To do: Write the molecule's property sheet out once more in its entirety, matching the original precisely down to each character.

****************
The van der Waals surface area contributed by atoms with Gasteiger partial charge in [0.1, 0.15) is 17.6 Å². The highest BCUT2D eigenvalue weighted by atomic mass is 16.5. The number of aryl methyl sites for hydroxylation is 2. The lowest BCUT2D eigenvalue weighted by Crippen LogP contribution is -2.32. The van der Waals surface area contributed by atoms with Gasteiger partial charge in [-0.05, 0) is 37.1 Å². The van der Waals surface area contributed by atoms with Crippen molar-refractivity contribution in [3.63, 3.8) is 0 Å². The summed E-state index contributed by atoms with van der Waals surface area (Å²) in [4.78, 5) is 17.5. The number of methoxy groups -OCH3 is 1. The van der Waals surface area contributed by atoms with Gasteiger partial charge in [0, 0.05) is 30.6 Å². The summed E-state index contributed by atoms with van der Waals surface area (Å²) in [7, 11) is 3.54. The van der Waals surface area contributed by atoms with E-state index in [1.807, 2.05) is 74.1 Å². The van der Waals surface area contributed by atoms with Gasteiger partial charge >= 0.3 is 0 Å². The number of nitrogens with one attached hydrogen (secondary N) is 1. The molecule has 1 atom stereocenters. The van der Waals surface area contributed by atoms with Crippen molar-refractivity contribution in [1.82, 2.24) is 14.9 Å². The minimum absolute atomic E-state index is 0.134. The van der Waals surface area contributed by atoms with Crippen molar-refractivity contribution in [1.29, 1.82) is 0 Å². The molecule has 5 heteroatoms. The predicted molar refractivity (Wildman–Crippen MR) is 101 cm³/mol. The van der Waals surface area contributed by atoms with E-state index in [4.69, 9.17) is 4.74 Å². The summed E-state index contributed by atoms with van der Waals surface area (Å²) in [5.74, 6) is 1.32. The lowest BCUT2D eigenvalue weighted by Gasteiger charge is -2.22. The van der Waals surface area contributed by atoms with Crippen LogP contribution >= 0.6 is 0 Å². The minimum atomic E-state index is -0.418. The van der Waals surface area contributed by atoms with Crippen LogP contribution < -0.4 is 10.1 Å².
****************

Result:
The van der Waals surface area contributed by atoms with Gasteiger partial charge in [0.1, 0.15) is 17.6 Å². The highest BCUT2D eigenvalue weighted by atomic mass is 16.5. The number of aryl methyl sites for hydroxylation is 2. The lowest BCUT2D eigenvalue weighted by Crippen LogP contribution is -2.32. The van der Waals surface area contributed by atoms with Gasteiger partial charge in [-0.05, 0) is 37.1 Å². The van der Waals surface area contributed by atoms with Crippen molar-refractivity contribution in [3.63, 3.8) is 0 Å². The summed E-state index contributed by atoms with van der Waals surface area (Å²) in [4.78, 5) is 17.5. The number of methoxy groups -OCH3 is 1. The van der Waals surface area contributed by atoms with Gasteiger partial charge in [0, 0.05) is 30.6 Å². The summed E-state index contributed by atoms with van der Waals surface area (Å²) in [7, 11) is 3.54. The van der Waals surface area contributed by atoms with E-state index in [1.807, 2.05) is 74.1 Å². The van der Waals surface area contributed by atoms with Gasteiger partial charge >= 0.3 is 0 Å². The number of nitrogens with one attached hydrogen (secondary N) is 1. The molecule has 1 atom stereocenters. The van der Waals surface area contributed by atoms with Crippen molar-refractivity contribution in [1.82, 2.24) is 14.9 Å². The minimum absolute atomic E-state index is 0.134. The van der Waals surface area contributed by atoms with Crippen molar-refractivity contribution in [1.29, 1.82) is 0 Å². The molecule has 5 heteroatoms. The predicted molar refractivity (Wildman–Crippen MR) is 101 cm³/mol. The van der Waals surface area contributed by atoms with E-state index in [4.69, 9.17) is 4.74 Å². The summed E-state index contributed by atoms with van der Waals surface area (Å²) in [5.74, 6) is 1.32. The lowest BCUT2D eigenvalue weighted by Gasteiger charge is -2.22. The van der Waals surface area contributed by atoms with Crippen LogP contribution >= 0.6 is 0 Å². The minimum atomic E-state index is -0.418. The van der Waals surface area contributed by atoms with Crippen LogP contribution < -0.4 is 10.1 Å².